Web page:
With the rise of social media, events such as meteor showers get a lot more publicity than they used to so many of you may know by now that the Geminid meteor shower peaks on the night of December 13th and into the morning of December 14th. The Geminids are a very active shower but not as famous as the August Perseids, probably because for many people in the northern hemisphere, it is colder in December! Well, in Tucson, it is still pretty warm and humid in August and can be quite cloudy. The Geminids frequently feature clear skies and sometimes (like this year) pleasant temperatures.
Well, sometimes that is. The forecast for tomorrow night, the true peak, is for a 100% chance of rain in Tucson. Fortunately, the Geminids have a fairly broad peak so I went out tonight. Very good show, easily averaged a 2-3 a minute over an hour and a half or so. And I had my camera set up snapping away. It took a series of 40 second exposures, 138 total pictures (adds up to about an hour and a half of pics) before the battery died.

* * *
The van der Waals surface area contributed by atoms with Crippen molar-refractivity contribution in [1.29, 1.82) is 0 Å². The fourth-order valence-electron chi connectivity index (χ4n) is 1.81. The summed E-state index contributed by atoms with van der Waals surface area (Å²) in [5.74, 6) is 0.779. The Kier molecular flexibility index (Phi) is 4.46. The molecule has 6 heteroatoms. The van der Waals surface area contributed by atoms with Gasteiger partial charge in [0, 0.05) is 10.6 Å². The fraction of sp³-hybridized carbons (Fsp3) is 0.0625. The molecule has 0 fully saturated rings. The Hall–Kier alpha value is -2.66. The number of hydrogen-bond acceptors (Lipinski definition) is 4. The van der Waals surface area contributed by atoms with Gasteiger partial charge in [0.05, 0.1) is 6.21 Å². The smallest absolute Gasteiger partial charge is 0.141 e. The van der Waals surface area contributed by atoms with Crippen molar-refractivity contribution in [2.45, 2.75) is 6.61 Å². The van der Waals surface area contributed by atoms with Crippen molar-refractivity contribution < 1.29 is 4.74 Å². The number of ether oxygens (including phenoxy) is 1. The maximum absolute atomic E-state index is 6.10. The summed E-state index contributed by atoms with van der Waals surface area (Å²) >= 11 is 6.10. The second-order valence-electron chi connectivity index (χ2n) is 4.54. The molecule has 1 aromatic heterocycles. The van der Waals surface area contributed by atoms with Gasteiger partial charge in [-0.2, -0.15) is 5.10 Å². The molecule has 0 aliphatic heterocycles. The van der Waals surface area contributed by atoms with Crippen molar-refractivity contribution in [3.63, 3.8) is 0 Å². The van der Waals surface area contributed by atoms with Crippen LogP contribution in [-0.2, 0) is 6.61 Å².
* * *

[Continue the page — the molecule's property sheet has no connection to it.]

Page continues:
I was at Saguaro National Park East. After I was out there for a little while, the cops showed up. They checked out what I was doing and then I think arrested someone who was sitting in a car drinking (I head them talking about finding vodka). You can see the police cruiser lights on the cactus for quite a few shots. You can also see lighting changes due to an occasional car driving by. Toward the end of my photography, I heard something walking around. Based on a snorting sound I also heard, I think there were javelinas nearby. The adventures of astrophotography in Tucson!
So here is the time lapse I put together...pretty much no processing. I may try to redo this later to bring out some more meteors. Oh, and watch this full screen in 1080p for best results.
I hope you have clear skies tomorrow night. The Geminids start a bit earlier than most meteor showers. I was getting good numbers by 11pm local time (for many you have to wait until much later!) So go out and take a peak, especially if you have nice weather.
Reprinted with permission from the Half-Astrophysicist Blog.